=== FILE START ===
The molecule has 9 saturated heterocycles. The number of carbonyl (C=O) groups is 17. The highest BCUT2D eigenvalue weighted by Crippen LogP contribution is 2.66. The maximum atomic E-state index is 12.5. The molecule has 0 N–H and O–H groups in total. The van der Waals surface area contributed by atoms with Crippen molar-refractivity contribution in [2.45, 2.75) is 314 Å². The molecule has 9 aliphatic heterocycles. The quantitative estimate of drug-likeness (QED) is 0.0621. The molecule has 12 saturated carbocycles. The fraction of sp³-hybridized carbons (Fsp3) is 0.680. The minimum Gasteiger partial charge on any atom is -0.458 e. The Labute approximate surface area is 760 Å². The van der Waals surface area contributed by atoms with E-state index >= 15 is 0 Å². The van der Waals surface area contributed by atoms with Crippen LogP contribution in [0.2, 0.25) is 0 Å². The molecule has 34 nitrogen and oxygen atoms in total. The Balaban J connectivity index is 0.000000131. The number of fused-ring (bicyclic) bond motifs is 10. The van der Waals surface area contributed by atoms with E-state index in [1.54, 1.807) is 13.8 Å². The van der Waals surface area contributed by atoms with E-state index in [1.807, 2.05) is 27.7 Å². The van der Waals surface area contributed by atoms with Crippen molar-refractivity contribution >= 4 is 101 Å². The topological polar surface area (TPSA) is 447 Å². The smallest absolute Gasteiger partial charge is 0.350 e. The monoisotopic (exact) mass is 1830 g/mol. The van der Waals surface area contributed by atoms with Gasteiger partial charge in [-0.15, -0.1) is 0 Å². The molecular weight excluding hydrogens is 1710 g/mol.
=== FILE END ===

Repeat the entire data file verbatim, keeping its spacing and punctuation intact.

The molecule has 9 saturated heterocycles. The number of carbonyl (C=O) groups is 17. The highest BCUT2D eigenvalue weighted by Crippen LogP contribution is 2.66. The maximum atomic E-state index is 12.5. The molecule has 0 N–H and O–H groups in total. The van der Waals surface area contributed by atoms with Crippen molar-refractivity contribution in [2.45, 2.75) is 314 Å². The molecule has 9 aliphatic heterocycles. The quantitative estimate of drug-likeness (QED) is 0.0621. The molecule has 12 saturated carbocycles. The fraction of sp³-hybridized carbons (Fsp3) is 0.680. The minimum Gasteiger partial charge on any atom is -0.458 e. The Labute approximate surface area is 760 Å². The van der Waals surface area contributed by atoms with E-state index >= 15 is 0 Å². The van der Waals surface area contributed by atoms with Crippen LogP contribution in [0.2, 0.25) is 0 Å². The molecule has 34 nitrogen and oxygen atoms in total. The Balaban J connectivity index is 0.000000131. The number of fused-ring (bicyclic) bond motifs is 10. The van der Waals surface area contributed by atoms with E-state index in [1.54, 1.807) is 13.8 Å². The van der Waals surface area contributed by atoms with E-state index in [1.807, 2.05) is 27.7 Å². The van der Waals surface area contributed by atoms with Crippen molar-refractivity contribution >= 4 is 101 Å². The topological polar surface area (TPSA) is 447 Å². The smallest absolute Gasteiger partial charge is 0.350 e. The monoisotopic (exact) mass is 1830 g/mol. The van der Waals surface area contributed by atoms with Gasteiger partial charge in [-0.15, -0.1) is 0 Å². The molecular weight excluding hydrogens is 1710 g/mol.